There’s no way to talk about California without talking about the traffic. This is an issue that many Californians, including those not living in the major cities, will experience more than once during their time high. The opposite applies in Montana. Although the state is car-dependent, especially for those not living in the major cities, the number of people driving is still far lower than what you’ll find in California. The average commute time here is 17.8 minutes which is lower than the national average.

Challenges for Californians Moving to Montana

Leaving California for Montana doesn’t mean the Land of Shining Mountains is perfect. There are certain things that Californians will move to when they move to Montana. That includes:

1.  Unpredictable Weather

Montana weather is quite okay, but nothing beats the all-year sunshine of California. Montana experiences the four seasons in full. The summer is amazing, but the winter brings snow. This is likely something you’re not used to in California. The state receives only 15.2 inches of rainfall but 48.8 inches of snow.

However, the 189 sunny days annually are quite manageable even for Californians. During winter, it’s tricky to drive here. So, you might be unable to drive to the closest city to get an important item. This makes it necessary to be self-sufficient and have a survival kit for such periods.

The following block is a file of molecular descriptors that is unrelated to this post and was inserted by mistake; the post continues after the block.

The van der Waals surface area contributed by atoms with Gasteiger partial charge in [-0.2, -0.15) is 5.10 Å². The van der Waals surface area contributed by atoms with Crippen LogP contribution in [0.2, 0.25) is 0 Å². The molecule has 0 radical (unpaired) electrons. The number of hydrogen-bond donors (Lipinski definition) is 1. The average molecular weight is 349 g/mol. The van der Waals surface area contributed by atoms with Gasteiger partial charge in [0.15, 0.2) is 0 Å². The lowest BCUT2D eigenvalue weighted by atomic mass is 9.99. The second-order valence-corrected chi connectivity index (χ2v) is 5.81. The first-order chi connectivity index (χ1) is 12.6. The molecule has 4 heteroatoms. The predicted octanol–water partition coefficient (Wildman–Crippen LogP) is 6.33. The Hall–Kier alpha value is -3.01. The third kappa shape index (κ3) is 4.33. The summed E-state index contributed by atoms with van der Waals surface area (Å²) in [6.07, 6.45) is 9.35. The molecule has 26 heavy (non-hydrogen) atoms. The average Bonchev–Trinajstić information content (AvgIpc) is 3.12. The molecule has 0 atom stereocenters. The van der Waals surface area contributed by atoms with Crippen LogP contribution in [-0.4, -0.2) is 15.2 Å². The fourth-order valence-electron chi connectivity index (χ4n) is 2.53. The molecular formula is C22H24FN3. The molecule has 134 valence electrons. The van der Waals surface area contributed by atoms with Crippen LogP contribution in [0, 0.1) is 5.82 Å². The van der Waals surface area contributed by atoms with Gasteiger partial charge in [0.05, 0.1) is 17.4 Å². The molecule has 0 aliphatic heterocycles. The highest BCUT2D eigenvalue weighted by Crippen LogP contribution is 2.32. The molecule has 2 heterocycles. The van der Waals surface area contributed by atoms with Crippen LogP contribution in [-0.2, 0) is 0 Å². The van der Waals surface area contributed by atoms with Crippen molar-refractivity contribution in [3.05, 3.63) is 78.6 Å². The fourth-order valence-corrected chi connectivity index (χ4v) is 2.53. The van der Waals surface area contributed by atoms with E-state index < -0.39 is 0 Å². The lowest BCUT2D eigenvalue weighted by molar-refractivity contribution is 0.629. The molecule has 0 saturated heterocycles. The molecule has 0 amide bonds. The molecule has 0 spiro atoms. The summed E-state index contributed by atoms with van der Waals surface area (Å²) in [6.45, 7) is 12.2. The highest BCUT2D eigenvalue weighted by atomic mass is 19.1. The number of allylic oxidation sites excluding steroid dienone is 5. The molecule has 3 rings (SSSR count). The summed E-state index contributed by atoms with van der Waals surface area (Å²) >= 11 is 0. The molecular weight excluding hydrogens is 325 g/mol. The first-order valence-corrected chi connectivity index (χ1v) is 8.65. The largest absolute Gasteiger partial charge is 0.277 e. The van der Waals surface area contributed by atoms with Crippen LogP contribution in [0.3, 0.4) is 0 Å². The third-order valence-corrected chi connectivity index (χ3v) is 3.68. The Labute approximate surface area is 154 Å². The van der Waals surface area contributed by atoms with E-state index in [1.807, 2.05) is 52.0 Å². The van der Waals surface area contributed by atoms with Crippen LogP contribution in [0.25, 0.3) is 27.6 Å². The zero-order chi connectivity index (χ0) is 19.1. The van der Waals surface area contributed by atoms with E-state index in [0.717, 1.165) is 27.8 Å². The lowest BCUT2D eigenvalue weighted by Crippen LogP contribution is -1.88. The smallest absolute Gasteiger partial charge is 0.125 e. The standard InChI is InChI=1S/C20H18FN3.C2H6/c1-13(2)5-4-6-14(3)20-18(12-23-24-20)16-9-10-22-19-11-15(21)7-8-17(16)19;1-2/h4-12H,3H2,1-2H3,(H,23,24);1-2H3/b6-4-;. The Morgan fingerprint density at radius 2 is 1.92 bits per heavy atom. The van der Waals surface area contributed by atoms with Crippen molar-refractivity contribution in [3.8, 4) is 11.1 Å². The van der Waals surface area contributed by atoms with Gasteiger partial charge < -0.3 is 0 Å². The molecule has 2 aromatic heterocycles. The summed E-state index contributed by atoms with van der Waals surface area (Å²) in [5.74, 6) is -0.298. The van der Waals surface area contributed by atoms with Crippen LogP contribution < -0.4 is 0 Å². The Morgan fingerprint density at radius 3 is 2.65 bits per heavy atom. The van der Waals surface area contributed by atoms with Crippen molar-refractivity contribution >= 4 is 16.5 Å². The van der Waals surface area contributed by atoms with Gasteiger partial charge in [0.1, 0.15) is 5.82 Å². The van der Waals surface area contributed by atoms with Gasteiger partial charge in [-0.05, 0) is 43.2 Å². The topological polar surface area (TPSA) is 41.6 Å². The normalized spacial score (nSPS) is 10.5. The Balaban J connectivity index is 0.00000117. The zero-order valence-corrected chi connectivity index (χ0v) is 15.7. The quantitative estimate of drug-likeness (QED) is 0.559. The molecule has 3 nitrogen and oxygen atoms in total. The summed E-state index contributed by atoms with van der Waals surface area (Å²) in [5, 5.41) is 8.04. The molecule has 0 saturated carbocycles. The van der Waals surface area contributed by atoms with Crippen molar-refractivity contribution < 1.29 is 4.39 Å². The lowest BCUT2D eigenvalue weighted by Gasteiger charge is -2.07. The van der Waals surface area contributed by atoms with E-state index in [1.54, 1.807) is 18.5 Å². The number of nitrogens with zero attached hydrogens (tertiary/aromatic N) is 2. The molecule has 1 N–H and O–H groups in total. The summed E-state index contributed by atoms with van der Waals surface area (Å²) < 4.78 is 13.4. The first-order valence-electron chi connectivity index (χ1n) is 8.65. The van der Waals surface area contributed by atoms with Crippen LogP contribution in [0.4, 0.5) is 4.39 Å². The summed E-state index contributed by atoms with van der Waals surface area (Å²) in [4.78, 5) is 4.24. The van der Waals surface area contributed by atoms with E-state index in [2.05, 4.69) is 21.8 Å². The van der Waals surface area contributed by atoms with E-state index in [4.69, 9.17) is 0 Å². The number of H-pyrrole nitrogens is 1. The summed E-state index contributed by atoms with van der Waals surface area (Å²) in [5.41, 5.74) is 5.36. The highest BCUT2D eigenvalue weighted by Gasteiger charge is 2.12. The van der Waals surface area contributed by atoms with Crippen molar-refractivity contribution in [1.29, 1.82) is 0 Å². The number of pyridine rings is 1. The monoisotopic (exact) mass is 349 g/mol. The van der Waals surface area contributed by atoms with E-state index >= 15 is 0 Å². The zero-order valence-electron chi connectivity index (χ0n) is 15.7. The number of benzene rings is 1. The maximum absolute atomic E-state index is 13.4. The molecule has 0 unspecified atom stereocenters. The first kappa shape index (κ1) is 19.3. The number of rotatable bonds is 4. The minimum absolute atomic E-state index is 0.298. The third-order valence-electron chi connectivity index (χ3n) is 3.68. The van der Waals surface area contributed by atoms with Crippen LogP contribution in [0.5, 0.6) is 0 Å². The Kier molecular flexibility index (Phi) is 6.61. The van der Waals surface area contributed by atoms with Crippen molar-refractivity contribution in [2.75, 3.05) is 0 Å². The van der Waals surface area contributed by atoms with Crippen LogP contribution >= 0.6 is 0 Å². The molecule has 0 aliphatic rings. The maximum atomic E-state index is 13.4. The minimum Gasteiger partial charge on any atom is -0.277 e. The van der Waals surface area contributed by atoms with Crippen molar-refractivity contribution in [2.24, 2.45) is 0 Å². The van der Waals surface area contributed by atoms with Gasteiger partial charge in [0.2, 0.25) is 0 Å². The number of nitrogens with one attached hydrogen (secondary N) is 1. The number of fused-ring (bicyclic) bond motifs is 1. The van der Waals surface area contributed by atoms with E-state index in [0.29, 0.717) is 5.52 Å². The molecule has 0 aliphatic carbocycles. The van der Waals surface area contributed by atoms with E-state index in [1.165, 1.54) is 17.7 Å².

2.  Difficulty Finding Houses

Although homes are cheaper here, finding homes in the major cities can be difficult. There’s a high percentage of owner occupancy, which could be quite costly. Migrants usually face challenges finding homes in the cities, and some locals are not that welcoming to Californians. So, this could be a challenge for those moving here.

3.  Minimal Amenities

If you’re moving from California, you’re likely used to certain expectations in terms of amenities and entertainment. But don’t expect that in Montana. Even its major cities still feel suburban or rural. That means the entertainment options are minimal, and self-sufficiency is essential.

In Conclusion 

Montana is a fine place; understandably, several Californians are moving there. The low cost of living and other attributes makes it a good substitute. But leaving California also means leaving behind some things that make the Golden state amazing. For most people, the sacrifices are worth it.